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The Double Standards of Economic Patriotism
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The "economic patriotism", which is referred by EU chief Jose Manuel Barroso as "nationalist rhetoric", is frequently seen in French media. It means efforts by the national power to fend off takeover of domestic large enterprises by foreign businesses.

French Prime Minister Dominique de Villepin officially put forward "economic patriotism" last July to stall at all costs the prospect of passing the French dairy giant Danone on to the US drink giant PepsiCo. PepsiCo then denied its intention of takeover.

In February this year, the news about the possibility of Italian energy group Enel taking over French utility giant Suez, French largest water and environment company, prompted the French government to declare within 72 hours over a breathtaking decision of a merger between the state-controlled Gaz de France and Suez. The deal makes Europe's second largest energy group with an annual operating revenue of € 64 billion and the government holding 34 to 35 percent of stakes.
The French government believes that would block Enel's offer.

France is apparently promoting the "economic patriotism" as a national strategy and is ready to mount a defense against any exotic "hostile takeover". The government thinks it is its responsibility, amid the global surge of acquisitions, to watch over the country's large enterprises in energy, transportation, military and food processing industries which are part of the national economic lifeline and interests. The "economic patriotism" is widely applauded by the French political and industrial circles.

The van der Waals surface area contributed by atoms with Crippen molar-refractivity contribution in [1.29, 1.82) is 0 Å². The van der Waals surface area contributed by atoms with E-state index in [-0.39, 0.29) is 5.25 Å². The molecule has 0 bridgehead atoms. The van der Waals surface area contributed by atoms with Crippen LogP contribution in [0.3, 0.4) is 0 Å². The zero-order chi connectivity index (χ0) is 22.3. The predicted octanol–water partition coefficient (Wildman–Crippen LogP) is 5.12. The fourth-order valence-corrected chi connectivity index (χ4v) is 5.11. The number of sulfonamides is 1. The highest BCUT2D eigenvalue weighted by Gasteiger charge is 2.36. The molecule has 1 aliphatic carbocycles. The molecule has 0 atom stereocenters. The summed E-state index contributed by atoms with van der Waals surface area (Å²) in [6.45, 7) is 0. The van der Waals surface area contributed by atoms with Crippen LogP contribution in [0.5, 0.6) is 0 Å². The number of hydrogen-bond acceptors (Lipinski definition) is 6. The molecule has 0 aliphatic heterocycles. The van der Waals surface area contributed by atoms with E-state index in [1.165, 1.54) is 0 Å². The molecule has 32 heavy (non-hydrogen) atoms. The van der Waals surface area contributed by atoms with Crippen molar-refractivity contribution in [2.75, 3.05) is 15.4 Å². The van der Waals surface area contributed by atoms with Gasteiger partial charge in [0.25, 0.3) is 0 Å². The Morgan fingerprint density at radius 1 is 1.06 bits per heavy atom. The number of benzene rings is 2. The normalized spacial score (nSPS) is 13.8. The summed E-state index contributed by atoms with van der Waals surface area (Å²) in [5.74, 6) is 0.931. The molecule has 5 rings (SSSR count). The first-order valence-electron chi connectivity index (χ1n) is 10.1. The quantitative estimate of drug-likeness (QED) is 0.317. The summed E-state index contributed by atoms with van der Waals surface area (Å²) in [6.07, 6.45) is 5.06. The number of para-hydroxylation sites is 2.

In recent years, France has built up experience in safeguarding its businesses. In 2003, the energy and power giant Alstom was turned into a state-controlled company after the government bought 30 percent of its stakes as an bailout to its severe financial crisis. Similar relief was also given to the power giant EDF. Those cases provide empirical foundation for the concept of "economic patriotism".

The landscape of the French society lies behind the "economic patriotism". Different from British or American companies where the interests of shareholders and economic benefits always go first, French businesses are operational in both economic and social sense. Employees are much more attached to their businesses all their lives. Securing a home company has a direct bearing not only on the national interest, but also the social stability. Concerns and even fears over job cuts and social welfare slash are the natural result of any prospect of a domestic company falling into control of a foreign rival in a country facing sluggish economy and high unemployment.

Some European economies built on the Rhineland model, the social market economy not compromising justice to economic success, face similar paradox although they do not jump the bandwagon of the "economic patriotism". They are principally as resolved as France on fending off exotic takeovers.

The Spanish government, for example, waged a campaign against the German energy group E.On's attempts of acquiring Spain's largest electricity company Endesa. The global surge of mergers and acquisitions has met the harshest defense in Europe. The economic nationalism does not fade away in the "old Europe" amid the economic globalization. Instead, it has become a sense of value being consolidated.

However, along the strong wave of globalization, the cross-border capital flow is irreversible. Even some European enterprises, including some French banks and iron and steel businesses, have done that by making mergers and acquisitions beyond the boundaries. The same advocators of the "economic patriotism" are silent to the expansion of businesses of their own countries. That shows the double standards they hold.

Given that, the "economic patriotism" carries the hallmarks of not only "neo-protectionism", but also national egoism. That happens under historical and realistic contexts. But it is not worth any hail anyway. 

(People's Daily March 14, 2006)

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